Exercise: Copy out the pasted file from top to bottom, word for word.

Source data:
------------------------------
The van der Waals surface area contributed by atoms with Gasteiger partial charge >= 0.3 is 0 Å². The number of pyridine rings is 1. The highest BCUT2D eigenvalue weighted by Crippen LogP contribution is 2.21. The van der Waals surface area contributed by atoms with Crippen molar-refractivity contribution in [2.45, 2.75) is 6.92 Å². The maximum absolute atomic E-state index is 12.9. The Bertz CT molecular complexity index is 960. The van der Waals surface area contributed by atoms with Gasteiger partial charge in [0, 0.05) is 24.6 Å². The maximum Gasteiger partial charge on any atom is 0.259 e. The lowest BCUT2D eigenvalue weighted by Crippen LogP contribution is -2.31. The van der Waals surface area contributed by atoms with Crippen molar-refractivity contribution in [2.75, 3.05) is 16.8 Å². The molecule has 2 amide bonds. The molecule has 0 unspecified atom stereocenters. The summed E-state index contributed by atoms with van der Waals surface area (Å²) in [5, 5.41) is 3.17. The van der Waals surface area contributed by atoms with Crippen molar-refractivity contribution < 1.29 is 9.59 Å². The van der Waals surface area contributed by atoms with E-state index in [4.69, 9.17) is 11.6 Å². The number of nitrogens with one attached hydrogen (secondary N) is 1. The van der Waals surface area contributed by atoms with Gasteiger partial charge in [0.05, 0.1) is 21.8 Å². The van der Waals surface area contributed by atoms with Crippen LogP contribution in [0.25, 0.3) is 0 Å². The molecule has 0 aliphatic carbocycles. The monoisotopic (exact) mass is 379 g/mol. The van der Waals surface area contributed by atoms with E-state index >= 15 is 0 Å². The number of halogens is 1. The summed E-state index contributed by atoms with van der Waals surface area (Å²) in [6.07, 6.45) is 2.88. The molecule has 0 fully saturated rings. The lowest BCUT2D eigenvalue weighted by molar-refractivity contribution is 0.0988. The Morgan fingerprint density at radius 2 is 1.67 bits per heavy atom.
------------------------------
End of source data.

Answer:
The van der Waals surface area contributed by atoms with Gasteiger partial charge >= 0.3 is 0 Å². The number of pyridine rings is 1. The highest BCUT2D eigenvalue weighted by Crippen LogP contribution is 2.21. The van der Waals surface area contributed by atoms with Crippen molar-refractivity contribution in [2.45, 2.75) is 6.92 Å². The maximum absolute atomic E-state index is 12.9. The Bertz CT molecular complexity index is 960. The van der Waals surface area contributed by atoms with Gasteiger partial charge in [0, 0.05) is 24.6 Å². The maximum Gasteiger partial charge on any atom is 0.259 e. The lowest BCUT2D eigenvalue weighted by Crippen LogP contribution is -2.31. The van der Waals surface area contributed by atoms with Crippen molar-refractivity contribution in [2.75, 3.05) is 16.8 Å². The molecule has 2 amide bonds. The molecule has 0 unspecified atom stereocenters. The summed E-state index contributed by atoms with van der Waals surface area (Å²) in [5, 5.41) is 3.17. The van der Waals surface area contributed by atoms with Crippen molar-refractivity contribution < 1.29 is 9.59 Å². The van der Waals surface area contributed by atoms with E-state index in [4.69, 9.17) is 11.6 Å². The number of nitrogens with one attached hydrogen (secondary N) is 1. The van der Waals surface area contributed by atoms with Gasteiger partial charge in [0.05, 0.1) is 21.8 Å². The van der Waals surface area contributed by atoms with Crippen LogP contribution in [0.25, 0.3) is 0 Å². The molecule has 0 aliphatic carbocycles. The monoisotopic (exact) mass is 379 g/mol. The van der Waals surface area contributed by atoms with E-state index >= 15 is 0 Å². The number of halogens is 1. The summed E-state index contributed by atoms with van der Waals surface area (Å²) in [6.07, 6.45) is 2.88. The molecule has 0 fully saturated rings. The lowest BCUT2D eigenvalue weighted by molar-refractivity contribution is 0.0988. The Morgan fingerprint density at radius 2 is 1.67 bits per heavy atom.